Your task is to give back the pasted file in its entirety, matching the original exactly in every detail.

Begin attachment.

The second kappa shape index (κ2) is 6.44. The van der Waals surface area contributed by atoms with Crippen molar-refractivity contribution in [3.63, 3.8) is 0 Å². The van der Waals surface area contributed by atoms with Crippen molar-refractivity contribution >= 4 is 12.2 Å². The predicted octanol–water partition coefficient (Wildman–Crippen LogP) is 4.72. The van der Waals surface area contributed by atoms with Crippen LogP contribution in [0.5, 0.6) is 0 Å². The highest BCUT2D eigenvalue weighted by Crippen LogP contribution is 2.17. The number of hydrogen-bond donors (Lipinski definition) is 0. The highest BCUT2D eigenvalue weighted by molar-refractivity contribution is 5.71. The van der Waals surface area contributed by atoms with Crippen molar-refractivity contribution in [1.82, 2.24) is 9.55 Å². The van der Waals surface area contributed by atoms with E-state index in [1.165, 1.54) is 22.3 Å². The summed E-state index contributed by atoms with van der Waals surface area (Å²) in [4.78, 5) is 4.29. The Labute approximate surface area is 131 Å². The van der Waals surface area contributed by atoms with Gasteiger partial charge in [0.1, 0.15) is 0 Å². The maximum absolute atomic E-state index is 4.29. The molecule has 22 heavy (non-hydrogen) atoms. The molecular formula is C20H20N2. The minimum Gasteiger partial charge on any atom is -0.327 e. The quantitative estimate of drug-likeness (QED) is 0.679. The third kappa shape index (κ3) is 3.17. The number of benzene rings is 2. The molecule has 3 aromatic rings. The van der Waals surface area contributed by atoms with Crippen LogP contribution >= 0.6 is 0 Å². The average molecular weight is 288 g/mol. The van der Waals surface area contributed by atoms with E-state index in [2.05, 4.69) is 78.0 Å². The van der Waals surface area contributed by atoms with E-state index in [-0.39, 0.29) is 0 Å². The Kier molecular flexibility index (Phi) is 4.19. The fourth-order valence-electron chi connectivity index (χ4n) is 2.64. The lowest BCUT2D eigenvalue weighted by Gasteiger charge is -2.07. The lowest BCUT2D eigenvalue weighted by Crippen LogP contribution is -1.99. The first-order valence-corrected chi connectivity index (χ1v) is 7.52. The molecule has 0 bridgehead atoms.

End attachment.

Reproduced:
The second kappa shape index (κ2) is 6.44. The van der Waals surface area contributed by atoms with Crippen molar-refractivity contribution in [3.63, 3.8) is 0 Å². The van der Waals surface area contributed by atoms with Crippen molar-refractivity contribution >= 4 is 12.2 Å². The predicted octanol–water partition coefficient (Wildman–Crippen LogP) is 4.72. The van der Waals surface area contributed by atoms with Crippen LogP contribution in [0.5, 0.6) is 0 Å². The highest BCUT2D eigenvalue weighted by Crippen LogP contribution is 2.17. The number of hydrogen-bond donors (Lipinski definition) is 0. The highest BCUT2D eigenvalue weighted by molar-refractivity contribution is 5.71. The van der Waals surface area contributed by atoms with Crippen molar-refractivity contribution in [1.82, 2.24) is 9.55 Å². The van der Waals surface area contributed by atoms with E-state index in [1.165, 1.54) is 22.3 Å². The summed E-state index contributed by atoms with van der Waals surface area (Å²) in [4.78, 5) is 4.29. The Labute approximate surface area is 131 Å². The van der Waals surface area contributed by atoms with Gasteiger partial charge in [0.1, 0.15) is 0 Å². The maximum absolute atomic E-state index is 4.29. The molecule has 22 heavy (non-hydrogen) atoms. The molecular formula is C20H20N2. The minimum Gasteiger partial charge on any atom is -0.327 e. The quantitative estimate of drug-likeness (QED) is 0.679. The third kappa shape index (κ3) is 3.17. The number of benzene rings is 2. The molecule has 3 aromatic rings. The van der Waals surface area contributed by atoms with Crippen LogP contribution >= 0.6 is 0 Å². The average molecular weight is 288 g/mol. The van der Waals surface area contributed by atoms with E-state index in [2.05, 4.69) is 78.0 Å². The van der Waals surface area contributed by atoms with E-state index in [-0.39, 0.29) is 0 Å². The Kier molecular flexibility index (Phi) is 4.19. The fourth-order valence-electron chi connectivity index (χ4n) is 2.64. The lowest BCUT2D eigenvalue weighted by Gasteiger charge is -2.07. The lowest BCUT2D eigenvalue weighted by Crippen LogP contribution is -1.99. The first-order valence-corrected chi connectivity index (χ1v) is 7.52. The molecule has 0 bridgehead atoms.